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The powers and limits of texting for medical adherence

Medical adherence – mostly how to increase it – has been a challenge for many years. Many programs have been tried and failed. These days technology is being put to good use, with special adherence devices such as connected medicine dispensers. There are other possibilities that don’t require any special devices, but only an app or even just a phone that can receive text messages.

Joseph Kvedar, MD, writes about some business cases in his blogpost on Chealthblog.  ‘For years, while we could create a case for why adherence was the right thing to do, we had great difficulty creating the right financial incentives to move these programs from curiosity to scale.  That is changing now with the collision in the marketplace of new payment models and exorbitantly priced pharmaceutical products.’

At the center of this change is the drug Sovaldi. It represents a miracle cure for Hepatitis C infection but costs $84,000 for a course of therapy.  If the patient doesn’t finish the entire course, the money is largely wasted.  This makes the price of any adherence solution is small compared to the cost of a failed treatment.

Kvedar points out the large number of adherence solutions on the market these days.  ‘Two years ago, we found more than 100 companies offering products in the space.  A more recent report lists 5 categories for addressing adherence:  predictive modeling solutions, communication and education, smart pill bottles, smart tablets and apps.’

Texting versus mobile app

In his blog Kvedar looks at the pro’s and con’s of using a simple text message to remind people to take there medicine, and at the use of a mobile app to overcome some of the con’s.

A big pro:
‘Text messaging has become easy to scale.  We can now do it directly through our EMR, so the incremental cost of sending a reminder message is nil.  We can reach hundreds of thousands of people easily using this approach.’

There are downsides as well:
Onboarding: The FCC mandates two levels of consent from patients. First, when patients share their cell phone number, they are required to consent to receiving text messages from the organization using the Phone number. Second, the first text message sent should always be an ‘opt-in’ message that the patient has to reply to, in order to initiate the messaging campaign. In previous studies, a 30% drop off rate was seen at this second step.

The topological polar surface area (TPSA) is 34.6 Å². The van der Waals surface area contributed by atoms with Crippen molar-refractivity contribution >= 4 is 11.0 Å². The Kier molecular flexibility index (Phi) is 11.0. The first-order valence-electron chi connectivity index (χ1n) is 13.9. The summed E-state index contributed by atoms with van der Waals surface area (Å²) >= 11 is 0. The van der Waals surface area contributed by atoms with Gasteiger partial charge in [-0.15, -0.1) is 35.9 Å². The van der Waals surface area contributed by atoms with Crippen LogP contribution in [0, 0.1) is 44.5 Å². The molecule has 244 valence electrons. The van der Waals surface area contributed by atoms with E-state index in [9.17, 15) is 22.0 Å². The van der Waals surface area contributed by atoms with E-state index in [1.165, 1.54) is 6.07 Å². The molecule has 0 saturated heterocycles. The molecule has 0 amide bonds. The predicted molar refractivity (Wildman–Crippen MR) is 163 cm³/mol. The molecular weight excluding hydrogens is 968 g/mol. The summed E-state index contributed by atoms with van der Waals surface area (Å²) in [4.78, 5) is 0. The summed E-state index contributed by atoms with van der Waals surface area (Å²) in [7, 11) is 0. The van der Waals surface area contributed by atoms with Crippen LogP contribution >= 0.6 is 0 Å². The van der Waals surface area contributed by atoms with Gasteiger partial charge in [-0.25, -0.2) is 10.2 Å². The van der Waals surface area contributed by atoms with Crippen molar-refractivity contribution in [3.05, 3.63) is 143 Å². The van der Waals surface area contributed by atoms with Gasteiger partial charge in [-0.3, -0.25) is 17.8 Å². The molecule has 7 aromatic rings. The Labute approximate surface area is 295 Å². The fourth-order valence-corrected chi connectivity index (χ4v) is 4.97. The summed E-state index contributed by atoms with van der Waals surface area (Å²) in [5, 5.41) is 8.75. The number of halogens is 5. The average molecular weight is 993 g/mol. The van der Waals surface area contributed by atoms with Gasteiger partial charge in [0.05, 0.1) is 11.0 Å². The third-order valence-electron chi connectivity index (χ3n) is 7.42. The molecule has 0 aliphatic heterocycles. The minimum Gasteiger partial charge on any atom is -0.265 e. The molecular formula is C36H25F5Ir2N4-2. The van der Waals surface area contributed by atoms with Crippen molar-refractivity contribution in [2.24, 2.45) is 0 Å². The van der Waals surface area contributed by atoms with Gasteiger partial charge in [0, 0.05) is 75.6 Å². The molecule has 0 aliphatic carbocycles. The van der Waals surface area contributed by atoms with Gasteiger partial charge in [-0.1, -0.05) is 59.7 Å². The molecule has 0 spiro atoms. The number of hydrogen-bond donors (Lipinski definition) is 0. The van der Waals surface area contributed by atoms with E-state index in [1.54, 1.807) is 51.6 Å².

Regulatory considerations: Text messages need to be ‘HIPAA compliant,’ which means nothing can be sent that could possibly reveal personal health information, including the patients’ condition, should others have access to their phone/messages.

Reminders only: Text messages are usually prompts that ask a patient to remember something, or take a certain action. In several cases, the barrier to taking action is a patient’s lack of information/knowledge/understanding, making it difficult to predict which individuals will fall into this category. A limited number of characters availablecan also render the text prompt futile.

Message Fatigue: It is well documented that, over time, people will pay less and less attention to timed, similar messages.

Other considerations include the cost an individual may incur per message received, as well as oft-changing phone numbers, common in certain patient demographics.

Mobile apps overcome most of the problems mentioned.  Once the app is donwloaded, it is much easier to manage communication with a patient via notifications. It’s also easier to secure the transmission of personal health information.  Engagement is multifactorial in the app environment: reminding is one option, but also education and interaction with the patient. Finally, apps can be free to download.

Apps no panacea

Apps are not a panacea, Kvedar states.  Patients sometimes have difficulty with the download process itself.  Just as messages can cost users, use of apps can affect data plan expenses.  Estimates of smart phone ownership vary, with most urban markets coming in around 80%.  That leaves 20% of any given sample as unable to use an app.

The best course of action? Kvedar recommends  texting for simple, one-time interventions such as medical appointments, annual screenings, medication refills and flu shots. Text reminders can also be good for short-term campaigns for patients taking infrequent meds, de-addiction or rehabilitation programs, or for patients who do not own a smart phone.

For more complex treatment regimens or challenging patient populations, the effectiveness of mobile apps had been proven when sustained, long term patient engagement is required.  There are a few examples that come immediately to mind, including programs that use sensors or collect patient reported outcome measures (PROMs), highly dynamic medical conditions that require just-in-time care, or programs targeting sensitive conditions such as HIV or STIs. Further, mobile apps can play an important role in patient education, improving patient-provider communication and passive data collection.

Whixx

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